Behind a nondescript building on Paseo del Pueblo Sur, just a block south of El Taoseño and across the street from the shuttered IHOP sits an unassuming food cart. If you drive fast enough, you might even miss it. Inside, on a cool and windy Tuesday morning (Oct. 19), Amelia Mejia and her husband David fired up the flatiron and began preparing for a busy day serving foods you probably can't find anywhere else in Taos County.

The couple are the owners of Taos’ newest culinary addition, Amelia Salvadorian Food, which serves up classic food from El Salvador with a New Mexican twist.

For the past six months, the Mejias have been pleasing palates with breakfast tortas and handmade pupusas – El Salvador’s most popular dish – which consists of a corn flatbread stuffed with chicharron and cheese. This being Taos, however, they say the most popular pupusa they offer is the one that comes with green chile.

Amelia said their culinary tradition has been passed down to her from her mother, grandmother and aunts. She is glad to finally be pursuing food as a career, she said, and added that starting her own business has been her lifelong dream.

The couple moved to Taos from California in 2014 after their church, Pentacostal Church M.I., established a Taos location and they volunteered to make the move. Once in Taos, the couple worked hard to make their dream of cooking for a living come true.

“We worked hard, just saving and saving,” said Amelia. “We said, ‘in the future, we will get our business.’ ”

Amelia worked first for the Taos Inn, then at the Hotel Don Fernando de Taos. Then a friend from church offered her a job at Private Label Select, a local cosmetics and personal care manufacturer. Meanwhile, David worked at Mante’s Chow Cart, and later the Gorge Bar & Grill. 

After nearly eight years, Amelia said she and David decided they were ready for a change. “I said, ‘I don’t want to work like that, I want my own business.' ” 

First, they located a trailer in use by Rosa’s Tacos, another well-loved food cart, and got started on making it their own. Thanks to their smart savings they were able to purchase the truck and all of the equipment for cooking, storage and food preparation without any outside financial assistance – not even a bank loan.

“When you come to America, it really is a land of opportunity,” said Amelia. “When you want to do something, you can do that.”

The Mejias said the response to their food has been fantastic. In recent months, it has quickly become a go-to spot for locals and construction workers working on Paseo del Pueblo Sur. 

“We have people come up and say, 'Oh, you have pupusas?’ or they are excited for something new in Taos,” said Amelia. 

People have come to know El Salvadoran food better than ever these days, said the Mejias, as their home country opened itself to tourism after a new president, Nayib Bukele, took power in 2019.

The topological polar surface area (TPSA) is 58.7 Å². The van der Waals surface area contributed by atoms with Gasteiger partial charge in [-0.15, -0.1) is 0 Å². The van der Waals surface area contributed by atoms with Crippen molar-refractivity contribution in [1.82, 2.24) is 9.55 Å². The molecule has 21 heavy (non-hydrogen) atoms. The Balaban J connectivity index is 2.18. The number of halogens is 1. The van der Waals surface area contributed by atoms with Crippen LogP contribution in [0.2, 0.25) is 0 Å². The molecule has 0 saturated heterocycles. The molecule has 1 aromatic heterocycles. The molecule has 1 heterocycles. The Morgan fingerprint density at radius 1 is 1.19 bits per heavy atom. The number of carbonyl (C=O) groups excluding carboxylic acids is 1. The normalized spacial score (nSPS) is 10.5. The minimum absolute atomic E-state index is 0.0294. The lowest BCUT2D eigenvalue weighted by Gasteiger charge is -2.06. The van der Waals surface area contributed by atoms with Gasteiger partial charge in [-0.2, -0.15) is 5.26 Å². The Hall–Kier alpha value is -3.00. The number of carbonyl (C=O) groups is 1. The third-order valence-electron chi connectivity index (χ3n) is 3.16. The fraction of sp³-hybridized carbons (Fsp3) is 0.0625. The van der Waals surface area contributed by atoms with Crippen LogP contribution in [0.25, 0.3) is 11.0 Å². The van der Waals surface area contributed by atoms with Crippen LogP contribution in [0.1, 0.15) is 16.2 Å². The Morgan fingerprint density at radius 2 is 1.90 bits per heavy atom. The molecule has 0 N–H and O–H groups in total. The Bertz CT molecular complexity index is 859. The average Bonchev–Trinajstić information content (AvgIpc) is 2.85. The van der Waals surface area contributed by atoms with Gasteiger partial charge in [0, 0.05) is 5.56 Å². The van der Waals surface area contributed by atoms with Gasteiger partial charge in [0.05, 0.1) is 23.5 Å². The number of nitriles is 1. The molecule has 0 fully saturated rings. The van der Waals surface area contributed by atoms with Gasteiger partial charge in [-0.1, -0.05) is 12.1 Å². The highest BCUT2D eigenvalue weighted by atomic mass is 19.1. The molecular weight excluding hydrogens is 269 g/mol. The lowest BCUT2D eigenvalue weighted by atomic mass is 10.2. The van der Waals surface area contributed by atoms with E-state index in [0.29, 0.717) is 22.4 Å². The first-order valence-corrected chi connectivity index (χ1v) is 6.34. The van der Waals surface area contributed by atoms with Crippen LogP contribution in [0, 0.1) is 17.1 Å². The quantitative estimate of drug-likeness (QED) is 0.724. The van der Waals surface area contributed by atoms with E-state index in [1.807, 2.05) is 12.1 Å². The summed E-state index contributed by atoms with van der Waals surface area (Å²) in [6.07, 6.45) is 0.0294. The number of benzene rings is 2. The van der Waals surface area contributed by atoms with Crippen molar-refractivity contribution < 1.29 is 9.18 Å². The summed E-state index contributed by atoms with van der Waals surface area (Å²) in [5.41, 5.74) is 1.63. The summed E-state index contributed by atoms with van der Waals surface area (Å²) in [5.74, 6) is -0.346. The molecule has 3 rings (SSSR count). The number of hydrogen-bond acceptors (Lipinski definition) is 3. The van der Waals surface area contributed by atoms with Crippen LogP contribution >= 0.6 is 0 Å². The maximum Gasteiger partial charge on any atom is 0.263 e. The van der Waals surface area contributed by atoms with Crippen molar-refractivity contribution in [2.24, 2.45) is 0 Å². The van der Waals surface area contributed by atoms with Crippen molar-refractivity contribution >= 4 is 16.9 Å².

“Everything is better than 30 years ago … a lot of tourists are going to El Salvador,” said Amelia. “A lot of people come in and tell me, ‘Hey, I went to El  Salvador, it’s a good place now. Everything is good, [with] more security.”

Because word has spread rapidly about their food cart, the couple work full time as the only employees, though they have occasionally brought in their son, David, to help work the cash register. “He likes doing a good job. It’s cool because he knows how,” said Amelia. “He says, 'Mom and dad, you guys are working hard!’ ”

Each pupusa and tortilla is handmade, and every ingredient is carefully chosen. “Some people don’t know how to do the pupusas. It’s a little hard, because everything is with the hand,” said Amelia, who was taught how to make the dish in her home country.

She explained the national dish comes with a side of cabbage and a sauce. “The pupusa is not good if you don’t have that,” she joked of the cabbage side dish. However, “the specialty is the sauce.”

Amelia explained Salvadorans aren’t as keen on spicy sauce as New Mexicans. “In El Salvador people don’t eat chile, they don’t eat spicy [food],” she laughed. “In our country [the sauce is tomato-based], but we are in New Mexico so we have to use all the chile.”

The bottom line with everything on the menu? “There’s no cheating. Everything is fresh,” she said. This includes the tortillas that come with breakfast orders, which are each handmade from the same dough used to create the pupusas.

The Mejias said they are excited to continue turning people on to the flavors of the country, and showing how they blend with New Mexican ingredients. Some ingredients are even unique to El Salvador, such as loroco (the undeveloped head of a flower native to Central America), which is put into vegetarian pupusas.

As the couple develop a local following, they said they plan to stay busy. “Right now we're working all the time,” said Amelia.

Eventually, they hope to hire additional employees, but that may be as far off as next summer as the Mejias establish themselves as a food vendor and caterer in the area.

For more information call 575-999-1203.

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